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In Paris, Some Mourners Worry About Backlash Against Muslims

Impromptu memorials for the victims of Friday's terrorist attacks have been started all over Paris. Some mourners express both sorrow for the dead and concern over a potential backlash against French Muslims.
Olivier Corsan
Maxppp /Landov
Impromptu memorials for the victims of Friday's terrorist attacks have been started all over Paris. Some mourners express both sorrow for the dead and concern over a potential backlash against French Muslims.

In the wake of Friday's coordinated terrorist attacks in Paris, the French people — and supporters around the world — have been grieving. More than 120 people died in explosions and gunfire when well-coordinated teams of assailants struck at least six sites across the city.

Many Parisians have been traveling to the sites of the attacks to honor the dead. And for some mourners, there is concern as well as sorrow — worry that the attacks will lead to a backlash against Muslims in France.

'It Should Not Be Complicated'

In the trendy Canal St. Martin neighborhood, in the 10th arrondissement, gunmen opened fire on several packed restaurants and bars on Friday night. The next day, a steady throng of young Parisians arrived to pay their respects.

Among those huddling and holding hands, staring at the growing pile of flowers in front of the establishments' shattered windows, was 18-year-old Ryan Abeichou, a third-generation French Muslim whose grandparents came to Paris from Tunisia.

The informatics engineering major said he worries the latest attacks may turn a growing segment of French society against its Muslim citizens — including secular ones like himself — even though they are just as horrified and hurt by what happened, Abeichou said.

"It's going to be difficult for Muslims in France because some people will say it's their fault," he said, adding: "But I think it should not be complicated, because making that connection is wrong."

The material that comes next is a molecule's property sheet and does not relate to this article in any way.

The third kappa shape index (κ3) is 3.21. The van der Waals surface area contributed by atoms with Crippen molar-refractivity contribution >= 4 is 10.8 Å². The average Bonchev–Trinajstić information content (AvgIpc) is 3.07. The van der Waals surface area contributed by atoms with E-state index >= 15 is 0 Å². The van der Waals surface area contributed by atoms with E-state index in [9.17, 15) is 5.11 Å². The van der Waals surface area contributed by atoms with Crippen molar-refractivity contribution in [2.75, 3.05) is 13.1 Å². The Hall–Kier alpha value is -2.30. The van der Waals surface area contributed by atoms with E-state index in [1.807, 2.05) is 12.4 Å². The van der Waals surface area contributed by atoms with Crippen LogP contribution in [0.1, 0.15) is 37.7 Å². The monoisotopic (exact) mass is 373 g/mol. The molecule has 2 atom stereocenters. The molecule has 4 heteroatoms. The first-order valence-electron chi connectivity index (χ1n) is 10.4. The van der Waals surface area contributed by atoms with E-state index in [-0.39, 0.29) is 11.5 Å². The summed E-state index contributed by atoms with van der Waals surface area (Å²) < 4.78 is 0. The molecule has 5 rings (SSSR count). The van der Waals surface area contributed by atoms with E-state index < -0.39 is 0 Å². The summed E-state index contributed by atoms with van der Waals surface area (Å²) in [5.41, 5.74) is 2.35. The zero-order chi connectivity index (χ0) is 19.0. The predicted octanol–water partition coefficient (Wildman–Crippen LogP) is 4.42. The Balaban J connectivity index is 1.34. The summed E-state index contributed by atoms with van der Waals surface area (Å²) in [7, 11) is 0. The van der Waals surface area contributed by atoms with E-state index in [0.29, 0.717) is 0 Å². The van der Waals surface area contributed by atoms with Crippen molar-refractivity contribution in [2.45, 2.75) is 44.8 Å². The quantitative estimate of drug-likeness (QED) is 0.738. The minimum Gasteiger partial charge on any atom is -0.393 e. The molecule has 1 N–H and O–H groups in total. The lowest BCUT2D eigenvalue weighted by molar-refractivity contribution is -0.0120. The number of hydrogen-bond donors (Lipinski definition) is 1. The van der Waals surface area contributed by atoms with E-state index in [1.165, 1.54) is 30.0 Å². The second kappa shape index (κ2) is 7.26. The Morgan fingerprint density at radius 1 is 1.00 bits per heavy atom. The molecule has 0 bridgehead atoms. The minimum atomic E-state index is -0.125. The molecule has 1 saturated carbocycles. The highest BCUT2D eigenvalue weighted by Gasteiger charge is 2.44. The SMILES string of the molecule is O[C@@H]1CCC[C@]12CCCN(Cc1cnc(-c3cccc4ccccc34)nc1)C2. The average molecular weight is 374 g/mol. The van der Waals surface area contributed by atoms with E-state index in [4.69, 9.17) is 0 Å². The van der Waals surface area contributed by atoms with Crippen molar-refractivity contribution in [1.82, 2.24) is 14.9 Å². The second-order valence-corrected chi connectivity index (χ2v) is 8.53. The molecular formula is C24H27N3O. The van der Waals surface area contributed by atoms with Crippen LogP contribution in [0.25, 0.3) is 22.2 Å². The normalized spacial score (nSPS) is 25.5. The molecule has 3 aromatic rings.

His 17-year-old friend Mathilde, who is a pre-med student, said that isn't keeping people from doing just that even at these impromptu memorial gatherings. She was visibly upset as she recounted the scene a short while earlier in front of the Bataclan Concert Hall, which saw the worst bloodshed in Friday night's attacks.

"It's shameful what they were saying, calling Muslims terrorists," she said, her hands shaking as she pulled a cigarette out of her purse.

'They're Trying To Scare The World'

In the 11th arrondissement, outside a pizza place where five people were gunned down in the attacks, Javier Valdeperez was laying flowers and lighting candles.

Valdeperez, whose parents are originally from Spain, said that unlike the Paris attacks in January, which targeted the Charlie Hebdo cartoonists as well as shoppers at a Jewish supermarket, these attacks seemed aimed at a diverse group of civilians with nothing in common with one another — except that they were enjoying themselves at a concert, a restaurant or a soccer game on a Friday night.

"[The attackers purposely] chose Friday night, and they chose this place full of young French people," Valdeperez said, gesturing toward the pizza place where people were killed. "When they attack and kill people, they're trying to scare the world. It's hard to prevent these kind of attacks."

He, too, said he fears the rise of anti-immigrant sentiment across Europe, and worries that France's far-right parties will try to capitalize on the attacks.

"This kind of act enables hate against people coming from Syria. [The far-right parties] are going to come out saying that there's no way to host people from these countries. It's going to be a surge of hate!" Valdeperez said. "We have to be careful of that. It doesn't represent Islam or the Muslims. It's just a bunch of psychopaths."

Copyright 2021 NPR. To see more, visit https://www.npr.org.

Special correspondent Soraya Sarhaddi Nelson is based in Berlin. Her reports can be heard on NPR's award-winning programs, including Morning Edition and All Things Considered, and read at NPR.org. From 2012 until 2018 Nelson was NPR's bureau chief in Berlin. She won the ICFJ 2017 Excellence in International Reporting Award for her work in Central and Eastern Europe, North Africa, the Middle East and Afghanistan.
Lauren Frayer covers India for NPR News. In June 2018, she opened a new NPR bureau in India's biggest city, its financial center, and the heart of Bollywood—Mumbai.
Camila Flamiano Domonoske covers cars, energy and the future of mobility for NPR's Business Desk.